Monday, April 1, 2019
The Whitsun Weddings, Philip Larkin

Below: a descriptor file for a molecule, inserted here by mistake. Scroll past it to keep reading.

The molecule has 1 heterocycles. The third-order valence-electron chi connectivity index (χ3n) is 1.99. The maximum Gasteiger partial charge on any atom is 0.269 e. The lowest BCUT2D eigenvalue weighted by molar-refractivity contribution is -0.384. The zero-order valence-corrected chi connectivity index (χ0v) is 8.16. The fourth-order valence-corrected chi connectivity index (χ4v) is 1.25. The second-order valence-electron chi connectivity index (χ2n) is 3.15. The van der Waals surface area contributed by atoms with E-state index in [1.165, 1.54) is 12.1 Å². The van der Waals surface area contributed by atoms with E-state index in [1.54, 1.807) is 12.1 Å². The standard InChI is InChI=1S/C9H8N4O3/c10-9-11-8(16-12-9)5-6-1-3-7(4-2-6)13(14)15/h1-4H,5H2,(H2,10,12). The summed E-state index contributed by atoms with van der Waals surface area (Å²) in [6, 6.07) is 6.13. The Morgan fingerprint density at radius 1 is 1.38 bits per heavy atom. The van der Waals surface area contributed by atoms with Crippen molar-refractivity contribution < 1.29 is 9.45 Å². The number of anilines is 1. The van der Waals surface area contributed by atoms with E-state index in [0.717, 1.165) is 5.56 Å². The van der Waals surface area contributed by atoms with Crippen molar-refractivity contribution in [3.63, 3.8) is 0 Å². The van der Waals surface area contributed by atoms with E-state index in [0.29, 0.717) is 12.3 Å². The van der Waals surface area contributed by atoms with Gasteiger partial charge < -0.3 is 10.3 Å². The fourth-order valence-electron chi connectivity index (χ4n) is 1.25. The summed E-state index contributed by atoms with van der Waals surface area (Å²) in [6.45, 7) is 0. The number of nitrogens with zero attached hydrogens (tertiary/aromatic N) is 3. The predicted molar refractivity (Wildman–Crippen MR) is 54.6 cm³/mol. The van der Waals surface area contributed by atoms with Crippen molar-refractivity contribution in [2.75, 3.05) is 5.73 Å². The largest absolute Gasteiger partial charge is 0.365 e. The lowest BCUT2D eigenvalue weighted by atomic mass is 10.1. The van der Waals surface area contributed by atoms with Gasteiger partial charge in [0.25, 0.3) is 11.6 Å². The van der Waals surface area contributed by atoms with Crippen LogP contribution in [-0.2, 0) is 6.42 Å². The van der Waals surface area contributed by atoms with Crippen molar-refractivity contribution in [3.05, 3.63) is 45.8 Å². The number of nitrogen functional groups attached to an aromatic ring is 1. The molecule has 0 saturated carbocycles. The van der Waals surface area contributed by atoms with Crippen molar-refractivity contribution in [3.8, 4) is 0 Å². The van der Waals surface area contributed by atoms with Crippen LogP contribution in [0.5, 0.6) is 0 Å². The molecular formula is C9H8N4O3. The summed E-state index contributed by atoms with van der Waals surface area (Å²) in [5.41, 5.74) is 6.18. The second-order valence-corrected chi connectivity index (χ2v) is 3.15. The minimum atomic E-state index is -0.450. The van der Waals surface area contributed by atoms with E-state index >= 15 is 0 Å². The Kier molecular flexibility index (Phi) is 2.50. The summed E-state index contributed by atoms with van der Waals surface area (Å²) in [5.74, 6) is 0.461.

The Whitsun Weddings, Philip LarkinMany of the poems in Philip Larkins The Whitsun Weddings argon concerned with themes such as disillusion workforcet, isolation and the passage of time. However, one super C detailor that connects the majority of his work in this collection is Larkins seemingly inappropriate attitude towards women. Although in many of these poems it nookie be claimed that Larkin dismisses women as insignifi mintt, in that location is also sufficient evidence to suggest that his portrayal of them is in fact indicative of their desir competency and power, actuateicularly over the antheral person gender.In Afternoons, Larkin seems to this instant disregard women in a variety of modalitys, beginning with the suggestion that they are inferior to men their husbands are occupied in skilled trades whereas the repair function of the women is to produce and bring up their children. The prototypical stanza paints a particularly dreary picture of the routine lives of the mothers, with the gloomy opening summer is fading quickly followed by references to leaves f everying and the hollows of afternoons which connote the melancholy image of young passing. Con locatingring these are young women, however, may suggest that Larkin feels a degree of philanthropy towards their plight of piecemeal being replaced by a new coevals as they set free their children. The idea that this change is an inevitable process, indicated by natural wrangle such as wind, thickened, and leaves fall may gain ground imply that the speakers feelings are not as harsh as they ab initio appear. The symbolism of time passing premise in the title is carried by dint of the entire poem, ending in the rather ambiguous something is pushing them/ to the side of their own lives, to add to the sense that the women are continually taken for allow and have no retain over the direction of their lives. They are therefrom rendered insignificant both in the eyes of the speaker, who sees them as inferior to men standing behind them for support and with regard to life they are gradually upbraided, have no control over the passage of time and the however imprint they leave on the world is their impatient and expectant children.However, in both Afternoons and other poems such as Selfs the Man and fuck Songs in Age it becomes clear that rather than simply dismissing women, Larkin is actually struggling to disunite his attitude towards women with his perception of marriage a constant dichotomy for Larkin, who Nicholas fen describes as being terrified of marrying, and incapable of committing himself, mainly due to witnessing the nuisance of his own parents marriage. This fear and negative attitude is reflected in the language he uses to depict marriage and weddings, such as farcical and the oxymoronic happy funeral in The Whitsun Weddings. Similarly, the disdain he feels for the routine of domesticity is apparent in Selfs the Man, in which the fair sex is depicted as a persistent nag he has no time at all, now shes there all day. In Love Songs, Larkins combination of triviality the covers pleased her and poetic diction -frank submissive consort depict the life of a woman who has been left deeply unrealized in her widowhood. Like Afternoons, there is a clear sense of domesticity leaching away the individuality, and thus the human significance, perhaps, of the woman as time passes there is no longer the certainty of time that is present in young instead lone(prenominal) tidy fits and an estateful of washing remain.Interestingly, there is a perspicacious contrast between the relatively mature viewpoints in the aforementioned poems, which ecstasy a more(prenominal) sedate scuttlebutt on the perceived use of goods and services of women, and the blatant objectification present in others, most notably A canvass of Reading Habits and joyful Prestatyn. Although the latter could be seen as a commentary on the false, idealised images s gray-haired to us by the advertising industry, and social reaction to it, the imagery and language used can alternatively be interpreted as a crude portrayal of archetypal male attitudes towards women. Marsh states that Larkin himself was abusive and contemptuous of women, and the poet was widely known for his view that all women are stupid beings -both statements clearly demonstrated in Prestatyn. The fact that the little female child consistently has things done to her she was slapped up and setastride rather than being in control of her actions perhaps indicates a dismissal of women as static beings , yet the roughhewn and somewhat disturbing language offers a darker perception of women. Similar to in Afternoons, a hunk of coast stands behind her as if for support, but as the poem progresses from the subservient image of the daughter kneeling (the use of girl itself suggesting inferiority) the stanzas quickly give way to darker male humour obscenities such as hug e tits and a fissured crotch used to deface her image, until eventually she is stabbed and torn apart.On the other hand, the satirical tone present in the nett stanza of Prestatyn (she was too good for this life) could allow readers to make an alternative judgement. In the first stanza, the girl on the poster seems shallow and trite laughing on the sand in virginal white satin. This image of youth seems but likely to provoke such a despicable attack, but the words kneeling and tautened also connote sexual provocativeness. In light of this, the girl seems to bring the victimisation upon herself figuratively prostituting herself as it were. The end of the final stanza, however, subtly seems to mock those (assumedly men) who attempted to punish her (either for her contributions to the idealised images of the advertisement or for her unrealizable sexual innuendo) in the end all they had in their power was the ability to tear a picture. The replacement image of Fight Cancer illust rates this futility, and a degree of sympathy is present in the tender observation of a vulnerable hand left behind a body part also focused on in Broadcast.Another poem which deals explicitly with Larkins attitude towards women is A Study of Reading Habits. The language is quite childish, with its simplistic, informal vocabulary and references to comic books -the alliterative dirty dogs, or clichd old right hook. This idea is continued in the structure the excitement conveyed in the repetition of and in me and my cloak and fangs is also present in the freedom fighter rhyme scheme, but the initial shock comes in the second stanza with the foundation garment of rather sadistic sexual fantasies and violent behaviour towards women. This derogatory portrayal of women ripping times, clubbed with sex, broke them up- seems to suggest that women are solely there for the entertainment of men, sweet meringue-like objects to be enjoyed and consumed without regard to their individuality th e women are turned into unadulterated objects deprived of character or humanity.Moreover, distinct patterns throughout the collection can be seen to emerge. Although a number of the male characters in The Whitsun Weddings have name calling (Mr Bleaney, Arnold, Dockery and a poem dedicated to Sidney Bechet), women are unfailingly dismissed as insignificant through their lack of them they are only vaguely appreciate as her, she, and girl. At best, in Wild Oats, they are titled luxuriant and the friend, but that hardly shows a sensitivity towards these women rather, it further degrades them by acknowledging only their physical attributes. Indeed, this poem only briefly (and awkwardly) refers to the friend in spectacles as someone to talk to, whereas reference to dishy as the zaftig English rose is rhythmic, lilting and positive. Furthermore, the last stanza of this poem mentions two snaps of the beautiful woman kept in the speakers wallet such static images of women can also be seen in poems including Broadcast and Sunny Prestatyn, again lessen women to objects rather than living, breathing, accessible people.However, one must also take into count the social conventions of the time in which Larkin lived. He comments in Wild Oats that in those days it was faces that sparked/ the whole shooting-match off, indicating the restrictions and emphasis placed on courting. This consolidates the tone of sexual frustration that is implied in many of Larkins poems particularly the darker ones with their emphasis on male domination and female subservience. When viewed in this way, the collection as a whole- with its perspicacious emphasis on self-discovery and journeys through life seems to provide a replicate to Larkins experiences with women. One of Larkins lovers, Maeve Brennan, commented that, for Larkin at least, romantic distance isthe most desirable affinity one can have with a woman. Alternatively, therefore, the static photographs and freeze-frames refer enced in a number of the poems could symbolise either, in Rossens words a metaphor for not being able to communicate with or touch a woman, or even simply Larkins way of demonstrating and dealing with his affections.Therefore, Larkins portrayal of women in The Whitsun Weddings is complex and nuanced. On one hand, Larkin is often dismissive, even derisive at times, of women, characterising them as insignificant and inferior to men. This can clearly be seen in many of the poems in this collection, significantly in Afternoons, and Broadcast. At times, this dismissal moves into more blatant objectification and sadistic fantasy at the expense of the woman, although often with a slight hint of satire and self-parody, such as in Sunny Prestatyn and A Study of Reading Habits. However, we must also take into card the fact that women feature prominently in a variety of his works, fit the centre of his focus. Very often, there will be tender inside information which indicate a more sensitiv e side of the poet, such as the tiny hands, gloves and shoes in Broadcast. In this manner, the reader is shown that although Larkin can present a crude and unpalatable depiction of the female gender, equally he is able to present his underlying emotions in a stark, yet understated, way unique to himself.